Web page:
Bullying, violence at work increases your risk of heart attacks and stroke, a new study warns. People who are bullied or exposed to violence at the workplace may be more likely to develop heart and brain blood vessel problems, than those who don’t experience such issues on the job.
The new research found that exposure to bullying increased the risk of CVD by 120 percent, while exposure to frequent violence raised cerebrovascular disease risk by 36 percent.
Scientists analyzed data on more than 79,000 working men and women, aged between 19 and 65 years, without a history of any heart disease. They found that about 9 percent of these people reported they had been exposed to violence and 13 percent reported being violated at the workplace in the prior year.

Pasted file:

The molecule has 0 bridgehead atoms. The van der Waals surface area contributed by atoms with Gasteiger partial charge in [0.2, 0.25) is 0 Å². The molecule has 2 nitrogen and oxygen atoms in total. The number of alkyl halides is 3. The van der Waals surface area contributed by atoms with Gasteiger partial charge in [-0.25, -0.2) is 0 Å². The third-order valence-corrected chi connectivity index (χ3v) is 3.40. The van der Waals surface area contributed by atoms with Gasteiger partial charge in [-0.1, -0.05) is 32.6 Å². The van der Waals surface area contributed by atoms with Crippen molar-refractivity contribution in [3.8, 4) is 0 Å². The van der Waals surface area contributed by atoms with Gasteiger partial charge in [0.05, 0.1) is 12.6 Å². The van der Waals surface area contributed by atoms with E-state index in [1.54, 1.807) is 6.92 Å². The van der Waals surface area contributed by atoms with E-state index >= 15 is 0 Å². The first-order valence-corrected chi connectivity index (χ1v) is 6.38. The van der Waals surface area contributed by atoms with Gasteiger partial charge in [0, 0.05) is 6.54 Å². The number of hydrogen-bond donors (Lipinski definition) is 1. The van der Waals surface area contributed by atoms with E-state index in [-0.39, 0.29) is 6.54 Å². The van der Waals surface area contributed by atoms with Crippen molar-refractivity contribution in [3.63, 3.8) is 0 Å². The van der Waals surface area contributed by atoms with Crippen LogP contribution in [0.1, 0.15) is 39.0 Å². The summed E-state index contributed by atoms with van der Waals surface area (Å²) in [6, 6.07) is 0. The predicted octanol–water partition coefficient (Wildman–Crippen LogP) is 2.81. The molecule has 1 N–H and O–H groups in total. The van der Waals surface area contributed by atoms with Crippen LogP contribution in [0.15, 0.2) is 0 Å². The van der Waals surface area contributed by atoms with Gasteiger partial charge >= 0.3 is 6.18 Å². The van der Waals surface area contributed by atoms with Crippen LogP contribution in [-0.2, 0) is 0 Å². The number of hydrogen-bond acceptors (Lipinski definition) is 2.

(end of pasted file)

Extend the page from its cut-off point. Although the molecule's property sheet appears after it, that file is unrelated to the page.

The researchers followed these people for an average follow-up period of more than 12 years. Their analysis found that 3,229 people of these workers developed heart disease and hospitalized for problems like a heart attack or stroke.
“If we can eliminate workplace bullying and workplace violence, the impact on cardiovascular disease prevention would be similar to if we prevent diabetes and risky alcohol drinking,” said Tianwei Xu of the University of Copenhagen in Denmark, who is the lead author of the study.
The researchers explain in the European Heart Journal that stress, violence, and bullying might lead to mood disorders such as depression, anxiety or promotes unhealthy habits like drinking too much, smoking.
researchers notes, “It is important to prevent workplace bullying and workplace violence from happening, as they constitute major stressors for those exposed and have policies for intervening if bullying or violence occurs.”